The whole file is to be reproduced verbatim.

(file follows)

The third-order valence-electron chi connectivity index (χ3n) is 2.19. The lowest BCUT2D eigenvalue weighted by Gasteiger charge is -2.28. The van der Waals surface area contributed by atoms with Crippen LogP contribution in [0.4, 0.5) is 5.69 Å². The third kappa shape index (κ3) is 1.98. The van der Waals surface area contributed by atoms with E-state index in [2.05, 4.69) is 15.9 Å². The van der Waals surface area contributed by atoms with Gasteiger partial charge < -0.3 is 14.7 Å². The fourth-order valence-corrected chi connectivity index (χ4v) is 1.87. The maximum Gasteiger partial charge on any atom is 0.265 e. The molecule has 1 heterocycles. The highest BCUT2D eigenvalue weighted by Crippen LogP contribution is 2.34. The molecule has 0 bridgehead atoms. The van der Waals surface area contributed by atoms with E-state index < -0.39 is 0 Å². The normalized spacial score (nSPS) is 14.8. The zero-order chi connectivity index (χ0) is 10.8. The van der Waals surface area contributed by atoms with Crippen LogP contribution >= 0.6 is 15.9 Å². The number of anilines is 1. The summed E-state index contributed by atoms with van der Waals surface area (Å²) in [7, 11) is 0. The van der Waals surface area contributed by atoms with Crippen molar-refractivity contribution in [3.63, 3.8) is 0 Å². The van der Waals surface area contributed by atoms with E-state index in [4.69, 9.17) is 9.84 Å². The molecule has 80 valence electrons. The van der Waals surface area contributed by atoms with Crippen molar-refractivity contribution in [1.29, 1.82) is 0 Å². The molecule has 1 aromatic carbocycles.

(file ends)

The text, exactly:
The third-order valence-electron chi connectivity index (χ3n) is 2.19. The lowest BCUT2D eigenvalue weighted by Gasteiger charge is -2.28. The van der Waals surface area contributed by atoms with Crippen LogP contribution in [0.4, 0.5) is 5.69 Å². The third kappa shape index (κ3) is 1.98. The van der Waals surface area contributed by atoms with E-state index in [2.05, 4.69) is 15.9 Å². The van der Waals surface area contributed by atoms with Gasteiger partial charge < -0.3 is 14.7 Å². The fourth-order valence-corrected chi connectivity index (χ4v) is 1.87. The maximum Gasteiger partial charge on any atom is 0.265 e. The molecule has 1 heterocycles. The highest BCUT2D eigenvalue weighted by Crippen LogP contribution is 2.34. The molecule has 0 bridgehead atoms. The van der Waals surface area contributed by atoms with E-state index < -0.39 is 0 Å². The normalized spacial score (nSPS) is 14.8. The zero-order chi connectivity index (χ0) is 10.8. The van der Waals surface area contributed by atoms with Crippen LogP contribution >= 0.6 is 15.9 Å². The number of anilines is 1. The summed E-state index contributed by atoms with van der Waals surface area (Å²) in [7, 11) is 0. The van der Waals surface area contributed by atoms with Crippen molar-refractivity contribution in [3.63, 3.8) is 0 Å². The van der Waals surface area contributed by atoms with E-state index in [4.69, 9.17) is 9.84 Å². The molecule has 80 valence electrons. The van der Waals surface area contributed by atoms with Crippen molar-refractivity contribution in [1.29, 1.82) is 0 Å². The molecule has 1 aromatic carbocycles.